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US man sentenced for plans to join Hezbollah in Syria

Family of Mohamad Hamdan says he was encouraged to make incriminating statements by FBI informant
Mohammad Hamdan (courtesy of Monira Baydoun)

A US resident was sentenced on Wednesday to five years and three months in prison for lying to a federal agent about plans to join Hezbollah in Syria. His lawyer and family argued that he was encouraged to make incriminating statements by an FBI informant.

Mohammad Hamdan was 21 years old when he was arrested in 2014 at the airport in Detroit. He was the victim of an opportunist informant who posed as his friend and suggested that he travel to Lebanon to enlist with Hezbollah and protect Shia shrines in Syria, his mother told MEE.

Hezbollah is designated as a terrorist organisation by the US State Department.

Hamdan was a permanent US resident who lived in Dearborn, Michigan - home to a large Arab American community. He will be deported to Lebanon after serving his sentence.

He pled guilty to lying to a federal agent in August, in a legal agreement between the prosecution and the defence that saw the more serious charge of attempted material support to terrorism dropped.

His mother, Monira Baydoun, stressed that he is innocent and that he lacked the desire and ability to join Hezbollah.

She said he had a dysfunctional lung, was not religiously devout and suffered from drug addiction. Hamdan had faced marijuana possession charges before his arrest.

Baydoun said her son was going through depression and a host of personal issues, including breaking up with his longtime girlfriend in 2014.

She told MEE that the FBI informant, a fellow immigrant, preyed on her son’s vulnerabilities and delivered Hamdan to the authorities in exchange for settling his immigration status.

“This is injustice,” she said, sounding shaken. “My son was framed. We never thought something like this would happen to us here. I swear to God my son has not done anything wrong to this country.”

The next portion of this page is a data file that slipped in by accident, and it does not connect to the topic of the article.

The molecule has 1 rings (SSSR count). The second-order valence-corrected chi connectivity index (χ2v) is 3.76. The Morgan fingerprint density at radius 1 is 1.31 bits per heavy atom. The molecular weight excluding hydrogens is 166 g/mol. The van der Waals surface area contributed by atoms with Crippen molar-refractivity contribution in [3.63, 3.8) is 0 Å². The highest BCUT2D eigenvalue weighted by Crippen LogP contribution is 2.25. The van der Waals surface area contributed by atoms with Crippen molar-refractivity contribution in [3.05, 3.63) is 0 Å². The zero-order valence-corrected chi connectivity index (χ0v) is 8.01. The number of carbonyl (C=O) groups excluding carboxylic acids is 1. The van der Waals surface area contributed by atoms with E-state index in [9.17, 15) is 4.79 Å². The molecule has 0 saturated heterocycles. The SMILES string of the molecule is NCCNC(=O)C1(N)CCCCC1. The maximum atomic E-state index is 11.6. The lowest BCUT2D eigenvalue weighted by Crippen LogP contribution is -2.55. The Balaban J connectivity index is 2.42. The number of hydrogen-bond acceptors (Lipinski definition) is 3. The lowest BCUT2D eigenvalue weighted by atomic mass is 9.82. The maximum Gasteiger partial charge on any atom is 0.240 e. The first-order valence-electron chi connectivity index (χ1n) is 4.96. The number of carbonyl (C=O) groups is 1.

She added that he took the plea deal out of fear of a longer sentence, not as validation to the charges.

“Hezbollah would not take someone like Hamada,” she continued, using her son’s nickname. “No one in our family back in Lebanon is connected to Hezbollah.”

Defendant speaks out

At the sentencing hearing, Hamdan appeared in good spirits as he kept glancing at his family members who sat in the back of the courtroom, smiling and nodding.

In his statement to the judge, he acknowledged that he made a mistake.

“What I’ve gone through over the past 33 months… It broke me,” he said, adding that he was a kid at the time of his arrest.

He apologised to his family, singling out his mother, who did not attend the hearing out of fear that she would become too emotional.

“All my mom wanted for me is to be educated. Instead, I did drugs,” he said. Hamdan’s sister was moved to tears by his words.

However, the defendant emphasised that he had no contact with Hezbollah and would not be able to fight in war.

“I’d be scared to hit my dog,” he said.

He blamed the informant, whom he identified as Rabih, for bragging about his Hezbollah connections and encouraging him to pursue the idea.

Judge Gerald Rosen wished Hamdan success after he leaves prison, describing him as a “troubled young man who was heading quickly in the wrong direction”.

Rosen stressed that the sentence was fair, and that Hamdan may have received more prison time had the prosecution not agreed to the plea deal. He then praised the government for showing compassion.

Ineffective methods

Defence attorney Art Weiss said the charges levelled against Hamdan may have been taken to trial under normal circumstances, but the current political climate, the rise of bigotry and fear of militant attacks make it difficult to get a fair and impartial jury.

Weiss told MEE outside the courtroom that the government’s methods “do not serve our national security interests”.

He said the US should dedicate its resources to finding individuals who pose a threat to the country, “rather than misguided teenagers on drugs like Hamada”.

When Hamdan pled guilty earlier this year, the FBI said the case highlighted the importance of its Joint Terrorism Task Force in Detroit.

“Here, Mr Hamdan lied to cover up his intent to travel overseas to fight with Hezbollah, a group that have been designated by the US government as a terrorist organisation,” US Attorney Barbara McQuade said in a statement in August.

Activists and legal experts have questioned the government's tactics in targeting young men to indict them on terrorism charges.

Another young man has been accused of a plot to shoot up a church in Detroit on behalf of the Islamic State group, but his lawyer says the FBI used an undercover agent to seduce and radicalise him.

Hamdan's father, Hassan Hamdan, said his son's ordeal was scripted by the government from the beginning to the end.

"They told the lie, and they believed it," he told MEE.